In recent years, enterprise leaders have sought to disrupt their markets and competitors through digital transformation (DX) enabled by cloud, mobile, social, and big data/analytics and accelerated by new digital technologies (Internet of Things, robotics, 3D printing, next-generation security, cognitive interfaces, and virtual reality, among others). DX is effectively driving changes to business models, customer relationships, and partner expectations, and it has fundamentally and permanently altered the culture, processes, and tools critical for effective IT governance.

A growing percentage of enterprises are thriving in this new world of digital technologies. Unfortunately, a sizable percentage are deadlocked into accommodating digital transformation with traditional IT capabilities.
Several years ago, IDC started to focus research on how enterprises were initiating and enhancing their DX journeys. At that time, there was an abundance of experimentation with digital opportunities, with plenty of unique applications leveraging emerging technologies. The norm were more technology proof-of-concept experiments than scalable technology deployments.

Now, IDC is quantifiably documenting how businesses are reinventing themselves and significantly evolving their DX efforts. IDC is now witnessing major digital technology deployments, especially from industry leaders expanding at-scale IT operations. As evidenced in Figure 1, effective IT executives are focusing technology deliverables on true business outcomes such as improving the end customer’s experience, generating new digital revenue streams, developing new partnerships and creating competitive advantage. Much lower on the list of priorities is the traditional improvement of IT operations.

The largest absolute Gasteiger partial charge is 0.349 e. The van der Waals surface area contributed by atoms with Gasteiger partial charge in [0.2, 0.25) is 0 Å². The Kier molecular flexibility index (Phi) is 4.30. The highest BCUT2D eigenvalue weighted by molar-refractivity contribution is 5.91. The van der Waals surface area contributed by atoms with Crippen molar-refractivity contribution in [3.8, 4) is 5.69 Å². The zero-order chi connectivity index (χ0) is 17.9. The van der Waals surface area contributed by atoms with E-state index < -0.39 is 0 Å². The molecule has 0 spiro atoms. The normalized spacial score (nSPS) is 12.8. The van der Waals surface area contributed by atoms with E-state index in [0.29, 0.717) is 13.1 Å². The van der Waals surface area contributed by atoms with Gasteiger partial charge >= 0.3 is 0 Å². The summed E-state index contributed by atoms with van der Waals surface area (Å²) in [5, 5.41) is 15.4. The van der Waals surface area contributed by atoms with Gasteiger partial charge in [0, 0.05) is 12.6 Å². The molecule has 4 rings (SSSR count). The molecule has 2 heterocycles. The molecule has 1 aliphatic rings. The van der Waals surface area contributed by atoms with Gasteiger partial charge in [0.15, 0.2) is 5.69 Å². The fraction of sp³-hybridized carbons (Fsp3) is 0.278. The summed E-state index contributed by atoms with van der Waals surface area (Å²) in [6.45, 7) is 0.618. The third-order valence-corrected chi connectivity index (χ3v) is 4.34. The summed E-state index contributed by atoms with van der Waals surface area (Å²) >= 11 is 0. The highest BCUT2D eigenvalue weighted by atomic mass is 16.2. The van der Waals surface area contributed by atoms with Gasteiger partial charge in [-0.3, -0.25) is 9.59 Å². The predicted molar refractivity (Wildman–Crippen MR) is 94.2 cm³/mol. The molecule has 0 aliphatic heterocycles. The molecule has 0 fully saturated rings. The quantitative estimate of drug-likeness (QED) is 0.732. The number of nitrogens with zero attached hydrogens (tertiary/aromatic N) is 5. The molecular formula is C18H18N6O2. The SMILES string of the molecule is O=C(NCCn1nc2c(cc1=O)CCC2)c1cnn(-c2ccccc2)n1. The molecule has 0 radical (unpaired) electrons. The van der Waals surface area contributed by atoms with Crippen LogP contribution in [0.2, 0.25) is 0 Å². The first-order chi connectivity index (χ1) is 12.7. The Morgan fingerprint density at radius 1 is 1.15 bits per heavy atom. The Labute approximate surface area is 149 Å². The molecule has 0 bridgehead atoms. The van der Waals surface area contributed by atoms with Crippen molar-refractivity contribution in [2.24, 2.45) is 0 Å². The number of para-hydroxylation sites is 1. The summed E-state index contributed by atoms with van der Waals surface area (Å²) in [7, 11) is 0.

Figure 1: Top 3 Digital Transformation Objectives for CIOs and IT Leaders

While progress is being made, IDC has determined that about 60% of IT organizations are getting stuck in stage 2 or 3 of their five-stage digital strategy. Generally, about one-third of companies are well along, but two-thirds are struggling with their digital strategies. Why is this happening with nearly two-thirds of IT organizations? IDC has quantified multiple causes behind this deadlock, but identifies the top five obstacles inhibiting the contribution of most IT organizations to the business transformation originating from digital technologies.

  • Outdated KPIs
  • Siloed Organizational structure
  • Tactical Plans
  • Limited Expertise
  • Silos of Innovation

IDC now has a better understanding of where enterprises need to focus to blast through this digital deadbolt. By studying the one-third of organizations that are succeeding on their digital journey, IDC obtained insights into the pathways these leaders are using on their digital journey. In other words, what techniques got them thru their deadlocks in each of these five areas? Figure 2 outlines the best pathways these “digital native enterprises” are using to accelerate DX.

Figure 2: Accelerated Pathways to Digital Transformation

Essentially, “digital native enterprises” focus on the immediate and long-term performance of DX by linking critical success factors to KPIs that focus on business outcomes. Successful DX requires an organizational structure that actually embeds digital “in” the business. Effective DX roadmaps are strategic instead of tactical and reactive, and prioritize DX opportunities through use case scenarios. Productive DX demands that the enterprise’s business and technology expertise are reshaped by initiating new DX capabilities. And finally, “digital native enterprises” are rearchitecting DX platforms for the scale essential to expanding business imperatives.

Bill Keyworth, IDC Vice President Research will be speaking at the 2018 CIO Peer Forum in Vancouver.